Change or status quo?
Thanks to a loose coalition of nearly 4,000 Cleveland Heights voters who signed petitions this spring, all CH voters will be entitled to vote on whether to add an executive mayor to city government. An effort of this scale done in just a few weeks is itself an encouraging show of the vitality that characterizes the community.
Cleveland Heights provides residency for people of many different walks of life and heritages. It has highly regarded public facilities—think of the library system, exceptional public safety and emergency services, great parks and multiple recreation venues, and the arts. Its demographic profile reveals a rich mix of races, religions, cultures and levels of wealth.
These valued features are all results of change, and the community’s sustainability depends on adapting to more change. That goes for the city’s form of government as well. Voting residents decide to keep or change their form of government, and Cleveland Heights residents are in that process now.
Neither the council-manager nor the popularly elected-mayor form is inherently superior—each may have advantages for certain situations and conditions. Neither is immune [to] corruption or mismanagement. They fail or succeed by their capacity to serve their voting constituency.
CH’s form of government was adopted nearly a century ago. Since that time, none of the many newer suburbs has [adopted] a council-manager government. In Cuyahoga County, ceremonial mayors and city managers are entirely unique. I see this as a handicap for Cleveland Heights because its circumstances require more attention, collaboration and occasionally contention with other municipalities, government agencies and institutions.
Would effective executive authority have allowed Severance to decline without a serious fight?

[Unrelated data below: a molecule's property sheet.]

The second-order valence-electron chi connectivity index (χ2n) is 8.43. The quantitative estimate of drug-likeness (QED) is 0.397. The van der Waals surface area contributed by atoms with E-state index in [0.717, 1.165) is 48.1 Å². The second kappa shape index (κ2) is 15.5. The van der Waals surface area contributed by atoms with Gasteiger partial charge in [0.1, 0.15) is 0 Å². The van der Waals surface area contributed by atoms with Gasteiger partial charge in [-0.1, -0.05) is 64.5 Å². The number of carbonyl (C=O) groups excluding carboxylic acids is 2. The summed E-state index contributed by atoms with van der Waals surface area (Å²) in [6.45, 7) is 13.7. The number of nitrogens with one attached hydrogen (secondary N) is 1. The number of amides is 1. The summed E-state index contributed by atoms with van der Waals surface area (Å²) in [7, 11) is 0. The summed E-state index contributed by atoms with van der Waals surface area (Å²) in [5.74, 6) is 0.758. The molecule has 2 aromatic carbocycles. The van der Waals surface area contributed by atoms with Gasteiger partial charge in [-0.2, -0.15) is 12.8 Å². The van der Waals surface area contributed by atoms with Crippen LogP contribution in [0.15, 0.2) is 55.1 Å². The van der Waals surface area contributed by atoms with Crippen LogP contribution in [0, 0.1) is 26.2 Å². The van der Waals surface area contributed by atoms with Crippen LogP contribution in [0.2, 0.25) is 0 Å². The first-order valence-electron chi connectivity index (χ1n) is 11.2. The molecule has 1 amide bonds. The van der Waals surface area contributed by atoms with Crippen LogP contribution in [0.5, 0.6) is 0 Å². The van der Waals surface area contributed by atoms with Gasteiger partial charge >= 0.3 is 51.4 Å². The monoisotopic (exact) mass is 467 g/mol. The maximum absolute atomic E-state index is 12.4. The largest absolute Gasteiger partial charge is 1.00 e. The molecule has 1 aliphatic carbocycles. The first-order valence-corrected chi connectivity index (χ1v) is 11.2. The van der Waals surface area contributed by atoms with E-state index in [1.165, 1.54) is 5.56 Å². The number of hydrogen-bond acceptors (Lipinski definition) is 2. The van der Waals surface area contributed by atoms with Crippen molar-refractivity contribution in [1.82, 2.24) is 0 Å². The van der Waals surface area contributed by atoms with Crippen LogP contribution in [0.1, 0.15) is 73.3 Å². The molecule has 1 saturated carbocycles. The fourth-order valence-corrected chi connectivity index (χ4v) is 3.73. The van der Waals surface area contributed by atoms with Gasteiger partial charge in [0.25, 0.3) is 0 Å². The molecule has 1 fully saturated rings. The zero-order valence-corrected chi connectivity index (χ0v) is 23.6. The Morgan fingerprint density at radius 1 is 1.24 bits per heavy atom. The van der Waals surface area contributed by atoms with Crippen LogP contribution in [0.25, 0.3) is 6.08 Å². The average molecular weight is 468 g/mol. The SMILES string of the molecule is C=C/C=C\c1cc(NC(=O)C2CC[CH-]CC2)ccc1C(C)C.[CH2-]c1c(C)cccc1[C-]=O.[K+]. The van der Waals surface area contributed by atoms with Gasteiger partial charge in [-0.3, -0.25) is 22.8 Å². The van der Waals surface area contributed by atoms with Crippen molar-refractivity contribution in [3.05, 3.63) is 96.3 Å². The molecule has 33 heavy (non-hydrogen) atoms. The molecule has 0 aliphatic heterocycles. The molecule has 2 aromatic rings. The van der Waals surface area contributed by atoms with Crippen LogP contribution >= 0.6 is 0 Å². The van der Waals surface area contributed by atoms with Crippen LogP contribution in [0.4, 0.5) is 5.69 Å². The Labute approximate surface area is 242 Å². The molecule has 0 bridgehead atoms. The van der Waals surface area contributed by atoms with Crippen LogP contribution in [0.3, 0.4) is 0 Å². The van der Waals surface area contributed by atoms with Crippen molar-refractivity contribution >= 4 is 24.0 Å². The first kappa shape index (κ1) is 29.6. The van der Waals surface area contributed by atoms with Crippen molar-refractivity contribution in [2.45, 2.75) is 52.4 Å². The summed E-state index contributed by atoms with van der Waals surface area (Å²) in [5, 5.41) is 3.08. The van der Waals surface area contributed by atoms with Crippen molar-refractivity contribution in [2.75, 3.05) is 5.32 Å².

Economic forces are being dealt with in this region by executive mayors rather than part-time ceremonial ones, or managers employed by part-time council members. As the largest first suburb on the east side of the county, CH needs the stronger voice of an elected executive mayor to avoid being marginalized or left out of what happens outside city hall.
A serious challenge for the city is the preservation, revitalization and development of its residential assets, in all price ranges. The economic crisis in the last decade is a call to action that requires new strategies, policies and procedures that fit current and future circumstances of this housing market. The dwindling owner-occupancy of housing and loss of property tax base value is a systemic threat. No single department—housing, building, planning, economic development or law—can fix it. The problem requires the mobilization and coordination of all departments.
The community also needs to engage positively to ensure sustainability for all neighborhoods, not only for a fortunate few. While good PR is helpful, it’s not sufficient to deal with deep challenges below the surface.
I sense a persistent waning of confidence in the current city government by many longtime Cleveland Heights advocates. This is distressing when it detracts from the critical support for constructive changes to sustain the community’s vitality. We need an educated awakening to 21st-century realities that put Cleveland Heights’ sustainability in doubt. It does not seem that those favoring the council-manager approach are making a persuasive case for success with the status quo.
This is why I urge fellow voters to add a citywide elected mayor to upgrade the community’s capacity to advance toward a more just sustainability for all. More importantly, I urge voters to become alert to the social, economic and cultural dynamics already changing our civic environment. Knowledge, not nostalgia, is the most essential change of all.
Kermit J. Lind is clinical professor of law emeritus at Cleveland State University. Lind now writes, consults and lectures on community development law and public policy.